Advanced search
1 file | 1.09 MB

A model based analysis of IPEC dosing of paclitaxel in rats

Pieter Colin (UGent) , Lieselotte De Smet (UGent) , Chris Vervaet (UGent) , Jean Paul Remon (UGent) , Wim Ceelen (UGent) , Jan Van Bocxlaer (UGent) , Koen Boussery (UGent) and An Vermeulen (UGent)
(2014) PHARMACEUTICAL RESEARCH. 31(10). p.2876-2886
Author
Organization
Abstract
Purpose: A strong pharmacokinetic rational exists for the use of (Hyperthermic) Intraperitoneal Perioperative Chemotherapy in peritoneal carcinomatosis. However, controversy remains regarding the optimal treatment strategies. Paclitaxel is believed to be a good compound for IPEC treatment because of its favourable pharmacokinetic properties. Methods: Rat experiments were set up to gain insight in PTX’s pharmacokinetics and pharmacodynamics after IPEC treatment with Taxol®. Afterwards a Pharmacokinetic—Pharmacodynamic model was developed, that concurrently describes plasma and tumour exposure post IPEC dosing. Moreover, the developed model adequately describes the time-course of tumour apoptosis as well as the treatment effect on tumour volume. Results: We show that the complex absorption processes underlying PTX absorption from the peritoneal cavity post IPEC dosing, give rise to a markedly non-linear dose response relationship. Furthermore, we show that, in order to optimize treatment efficiency whilst concurrently minimizing the possibility of systemic toxicities, lowering the dose and extending exposure to the cytotoxic solution is the way forward. Conclusions: Based on the close resemblance between tumour exposure in our animal model and tumour exposure in patients treated under similar conditions, we hypothesise that, according to our findings in the rat, in the treatment of PC using IPEC administration of PTX, less is truly more.
Keywords
PKPD, Paclitaxel, Tumor, Peritoneal carcinomatosis, IPEC, INTRAPERITONEAL THERAPY, ALTERED PHARMACOKINETICS, TISSUE PENETRATION, SOLID TUMORS, CANCER, DETERMINANTS, ACCUMULATION, RETENTION, TRANSPORT, NONMEM, CHEMOTHERAPY

Downloads

  • (...).pdf
    • full text
    • |
    • UGent only
    • |
    • PDF
    • |
    • 1.09 MB

Citation

Please use this url to cite or link to this publication:

Chicago
Colin, Pieter, Lieselotte De Smet, Chris Vervaet, Jean Paul Remon, Wim Ceelen, Jan Van Bocxlaer, Koen Boussery, and An Vermeulen. 2014. “A Model Based Analysis of IPEC Dosing of Paclitaxel in Rats.” Pharmaceutical Research 31 (10): 2876–2886.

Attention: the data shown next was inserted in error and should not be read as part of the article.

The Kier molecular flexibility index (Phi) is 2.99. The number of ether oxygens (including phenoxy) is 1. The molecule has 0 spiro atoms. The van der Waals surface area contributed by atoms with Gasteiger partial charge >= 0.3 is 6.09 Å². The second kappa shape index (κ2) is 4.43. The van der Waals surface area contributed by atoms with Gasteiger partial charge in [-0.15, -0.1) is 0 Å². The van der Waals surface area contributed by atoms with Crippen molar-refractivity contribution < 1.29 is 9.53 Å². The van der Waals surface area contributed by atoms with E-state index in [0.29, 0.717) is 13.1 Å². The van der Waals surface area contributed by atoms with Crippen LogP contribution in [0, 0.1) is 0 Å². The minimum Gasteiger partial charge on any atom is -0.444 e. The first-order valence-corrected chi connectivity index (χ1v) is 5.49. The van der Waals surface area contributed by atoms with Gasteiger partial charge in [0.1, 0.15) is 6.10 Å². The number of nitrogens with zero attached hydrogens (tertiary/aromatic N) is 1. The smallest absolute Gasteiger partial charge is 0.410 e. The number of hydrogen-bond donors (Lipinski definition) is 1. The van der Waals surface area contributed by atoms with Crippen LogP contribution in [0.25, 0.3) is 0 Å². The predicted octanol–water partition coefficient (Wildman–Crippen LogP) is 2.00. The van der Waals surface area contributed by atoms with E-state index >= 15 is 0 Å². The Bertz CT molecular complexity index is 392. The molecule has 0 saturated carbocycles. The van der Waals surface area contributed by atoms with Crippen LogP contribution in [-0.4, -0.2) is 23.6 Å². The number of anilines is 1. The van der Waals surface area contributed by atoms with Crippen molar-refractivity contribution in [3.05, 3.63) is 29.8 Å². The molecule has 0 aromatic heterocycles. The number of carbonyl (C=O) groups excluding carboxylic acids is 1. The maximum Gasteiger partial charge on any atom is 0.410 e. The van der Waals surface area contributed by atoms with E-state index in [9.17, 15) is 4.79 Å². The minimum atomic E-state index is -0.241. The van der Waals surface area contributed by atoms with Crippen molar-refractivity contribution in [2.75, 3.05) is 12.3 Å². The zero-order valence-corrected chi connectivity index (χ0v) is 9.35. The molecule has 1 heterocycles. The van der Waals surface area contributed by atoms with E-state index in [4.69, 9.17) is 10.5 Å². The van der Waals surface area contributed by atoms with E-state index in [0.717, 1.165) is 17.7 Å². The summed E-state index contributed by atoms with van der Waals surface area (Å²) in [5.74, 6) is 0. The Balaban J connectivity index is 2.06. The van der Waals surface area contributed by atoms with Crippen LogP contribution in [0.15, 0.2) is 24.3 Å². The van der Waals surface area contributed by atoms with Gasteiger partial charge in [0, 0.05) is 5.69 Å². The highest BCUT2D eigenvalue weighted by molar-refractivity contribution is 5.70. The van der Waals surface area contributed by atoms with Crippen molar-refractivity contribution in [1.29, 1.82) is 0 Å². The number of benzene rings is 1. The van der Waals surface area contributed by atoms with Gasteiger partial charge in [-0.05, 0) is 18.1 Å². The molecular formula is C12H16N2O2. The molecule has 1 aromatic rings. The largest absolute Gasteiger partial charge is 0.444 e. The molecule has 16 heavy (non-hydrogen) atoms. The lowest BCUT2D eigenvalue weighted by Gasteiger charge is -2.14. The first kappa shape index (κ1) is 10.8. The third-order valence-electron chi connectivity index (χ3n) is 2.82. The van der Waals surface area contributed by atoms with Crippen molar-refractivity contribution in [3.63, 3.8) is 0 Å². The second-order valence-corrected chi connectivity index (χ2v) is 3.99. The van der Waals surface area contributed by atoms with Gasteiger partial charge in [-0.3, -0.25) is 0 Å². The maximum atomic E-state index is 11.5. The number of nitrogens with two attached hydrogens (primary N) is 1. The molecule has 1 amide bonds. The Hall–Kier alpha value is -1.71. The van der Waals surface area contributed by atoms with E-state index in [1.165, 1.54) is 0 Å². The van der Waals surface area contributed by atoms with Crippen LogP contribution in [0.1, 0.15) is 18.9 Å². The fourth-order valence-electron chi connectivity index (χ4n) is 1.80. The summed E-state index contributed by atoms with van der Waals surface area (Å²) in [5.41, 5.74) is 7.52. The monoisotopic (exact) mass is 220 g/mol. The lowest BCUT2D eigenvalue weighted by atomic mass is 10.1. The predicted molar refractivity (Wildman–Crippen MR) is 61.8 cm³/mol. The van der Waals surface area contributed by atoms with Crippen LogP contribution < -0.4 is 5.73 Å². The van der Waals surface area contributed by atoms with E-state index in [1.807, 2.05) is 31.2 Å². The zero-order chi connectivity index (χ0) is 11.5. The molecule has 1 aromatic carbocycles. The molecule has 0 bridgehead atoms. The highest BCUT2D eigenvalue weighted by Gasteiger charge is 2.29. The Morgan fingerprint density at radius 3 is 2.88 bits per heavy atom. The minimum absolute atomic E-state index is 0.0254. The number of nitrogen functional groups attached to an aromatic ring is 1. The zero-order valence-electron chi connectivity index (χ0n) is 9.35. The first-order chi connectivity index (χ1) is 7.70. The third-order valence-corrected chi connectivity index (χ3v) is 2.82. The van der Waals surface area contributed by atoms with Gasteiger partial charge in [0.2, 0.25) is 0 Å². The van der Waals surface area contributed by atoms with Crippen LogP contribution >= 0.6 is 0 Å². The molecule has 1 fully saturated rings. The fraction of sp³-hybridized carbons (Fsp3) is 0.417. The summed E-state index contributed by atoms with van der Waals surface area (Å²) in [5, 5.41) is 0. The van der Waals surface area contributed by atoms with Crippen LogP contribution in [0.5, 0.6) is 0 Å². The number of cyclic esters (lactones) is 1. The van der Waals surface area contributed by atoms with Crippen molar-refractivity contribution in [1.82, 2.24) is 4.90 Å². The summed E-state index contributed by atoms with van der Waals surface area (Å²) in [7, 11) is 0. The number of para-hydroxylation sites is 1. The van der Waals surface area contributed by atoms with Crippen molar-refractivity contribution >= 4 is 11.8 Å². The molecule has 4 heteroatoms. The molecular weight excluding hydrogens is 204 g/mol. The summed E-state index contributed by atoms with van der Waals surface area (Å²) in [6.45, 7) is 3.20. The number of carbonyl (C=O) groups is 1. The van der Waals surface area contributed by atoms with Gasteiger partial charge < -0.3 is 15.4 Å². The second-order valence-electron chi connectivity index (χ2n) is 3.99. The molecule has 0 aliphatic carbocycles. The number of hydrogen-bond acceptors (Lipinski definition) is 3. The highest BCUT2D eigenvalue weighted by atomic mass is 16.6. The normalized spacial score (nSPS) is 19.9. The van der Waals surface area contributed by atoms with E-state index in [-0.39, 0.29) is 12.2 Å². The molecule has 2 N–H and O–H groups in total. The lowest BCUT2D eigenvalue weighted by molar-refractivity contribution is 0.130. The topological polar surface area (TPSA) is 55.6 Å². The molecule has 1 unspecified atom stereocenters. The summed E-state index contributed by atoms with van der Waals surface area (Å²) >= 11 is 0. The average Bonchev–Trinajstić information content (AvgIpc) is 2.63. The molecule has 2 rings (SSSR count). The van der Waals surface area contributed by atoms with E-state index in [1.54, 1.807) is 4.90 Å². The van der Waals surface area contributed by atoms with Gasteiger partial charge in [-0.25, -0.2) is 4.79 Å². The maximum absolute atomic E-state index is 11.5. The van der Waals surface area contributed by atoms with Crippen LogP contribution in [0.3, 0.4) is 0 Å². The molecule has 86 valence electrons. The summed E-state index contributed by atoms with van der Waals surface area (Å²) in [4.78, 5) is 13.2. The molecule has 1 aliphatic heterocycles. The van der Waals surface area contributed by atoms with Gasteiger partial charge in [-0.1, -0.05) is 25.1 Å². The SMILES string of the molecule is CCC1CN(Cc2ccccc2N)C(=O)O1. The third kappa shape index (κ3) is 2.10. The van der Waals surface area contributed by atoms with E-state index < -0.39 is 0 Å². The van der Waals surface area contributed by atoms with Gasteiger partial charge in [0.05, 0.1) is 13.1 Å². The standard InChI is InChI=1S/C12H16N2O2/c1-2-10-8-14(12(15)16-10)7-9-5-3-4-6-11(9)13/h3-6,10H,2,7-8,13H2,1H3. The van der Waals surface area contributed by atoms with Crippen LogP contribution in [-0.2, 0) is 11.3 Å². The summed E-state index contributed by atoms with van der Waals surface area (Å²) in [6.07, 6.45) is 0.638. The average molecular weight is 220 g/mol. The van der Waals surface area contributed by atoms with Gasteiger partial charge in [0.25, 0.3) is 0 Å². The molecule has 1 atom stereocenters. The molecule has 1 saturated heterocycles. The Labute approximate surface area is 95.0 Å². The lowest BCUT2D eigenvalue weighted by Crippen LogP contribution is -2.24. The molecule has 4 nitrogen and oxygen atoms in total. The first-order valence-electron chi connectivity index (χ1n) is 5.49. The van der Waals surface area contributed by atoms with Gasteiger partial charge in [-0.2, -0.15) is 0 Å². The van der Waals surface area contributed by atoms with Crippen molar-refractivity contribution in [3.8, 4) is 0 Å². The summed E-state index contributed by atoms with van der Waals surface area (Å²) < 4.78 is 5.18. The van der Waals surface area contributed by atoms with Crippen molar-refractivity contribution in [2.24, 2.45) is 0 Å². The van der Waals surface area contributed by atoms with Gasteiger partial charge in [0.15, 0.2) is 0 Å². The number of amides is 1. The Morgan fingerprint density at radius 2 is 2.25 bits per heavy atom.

APA
Colin, Pieter, De Smet, L., Vervaet, C., Remon, J. P., Ceelen, W., Van Bocxlaer, J., Boussery, K., et al. (2014). A model based analysis of IPEC dosing of paclitaxel in rats. PHARMACEUTICAL RESEARCH, 31(10), 2876–2886.
Vancouver
1.
Colin P, De Smet L, Vervaet C, Remon JP, Ceelen W, Van Bocxlaer J, et al. A model based analysis of IPEC dosing of paclitaxel in rats. PHARMACEUTICAL RESEARCH. 2014;31(10):2876–86.
MLA
Colin, Pieter, Lieselotte De Smet, Chris Vervaet, et al. “A Model Based Analysis of IPEC Dosing of Paclitaxel in Rats.” PHARMACEUTICAL RESEARCH 31.10 (2014): 2876–2886. Print.
@article{4400170,
  abstract     = {Purpose: A strong pharmacokinetic rational exists for the use of (Hyperthermic) Intraperitoneal Perioperative Chemotherapy in peritoneal carcinomatosis. However, controversy remains regarding the optimal treatment strategies. Paclitaxel is believed to be a good compound for IPEC treatment because of its favourable pharmacokinetic properties.
Methods: Rat experiments were set up to gain insight in PTX{\textquoteright}s pharmacokinetics and pharmacodynamics after IPEC treatment with Taxol{\textregistered}. Afterwards a Pharmacokinetic---Pharmacodynamic model was developed, that concurrently describes plasma and tumour exposure post IPEC dosing. Moreover, the developed model adequately describes the time-course of tumour apoptosis as well as the treatment effect on tumour volume.
Results: We show that the complex absorption processes underlying PTX absorption from the peritoneal cavity post IPEC dosing, give rise to a markedly non-linear dose response relationship. Furthermore, we show that, in order to optimize treatment efficiency whilst concurrently minimizing the possibility of systemic toxicities, lowering the dose and extending exposure to the cytotoxic solution is the way forward.
Conclusions: Based on the close resemblance between tumour exposure in our animal model and tumour exposure in patients treated under similar conditions, we hypothesise that, according to our findings in the rat, in the treatment of PC using IPEC administration of PTX, less is truly more.},
  author       = {Colin, Pieter and De Smet, Lieselotte and Vervaet, Chris and Remon, Jean Paul and Ceelen, Wim and Van Bocxlaer, Jan and Boussery, Koen and Vermeulen, An},
  issn         = {0724-8741},
  journal      = {PHARMACEUTICAL RESEARCH},
  keyword      = {PKPD,Paclitaxel,Tumor,Peritoneal carcinomatosis,IPEC,INTRAPERITONEAL THERAPY,ALTERED PHARMACOKINETICS,TISSUE PENETRATION,SOLID TUMORS,CANCER,DETERMINANTS,ACCUMULATION,RETENTION,TRANSPORT,NONMEM,CHEMOTHERAPY},
  language     = {eng},
  number       = {10},
  pages        = {2876--2886},
  title        = {A model based analysis of IPEC dosing of paclitaxel in rats},
  url          = {http://dx.doi.org/10.1007/s11095-014-1384-5},
  volume       = {31},
  year         = {2014},
}

Altmetric
View in Altmetric
Web of Science
Times cited: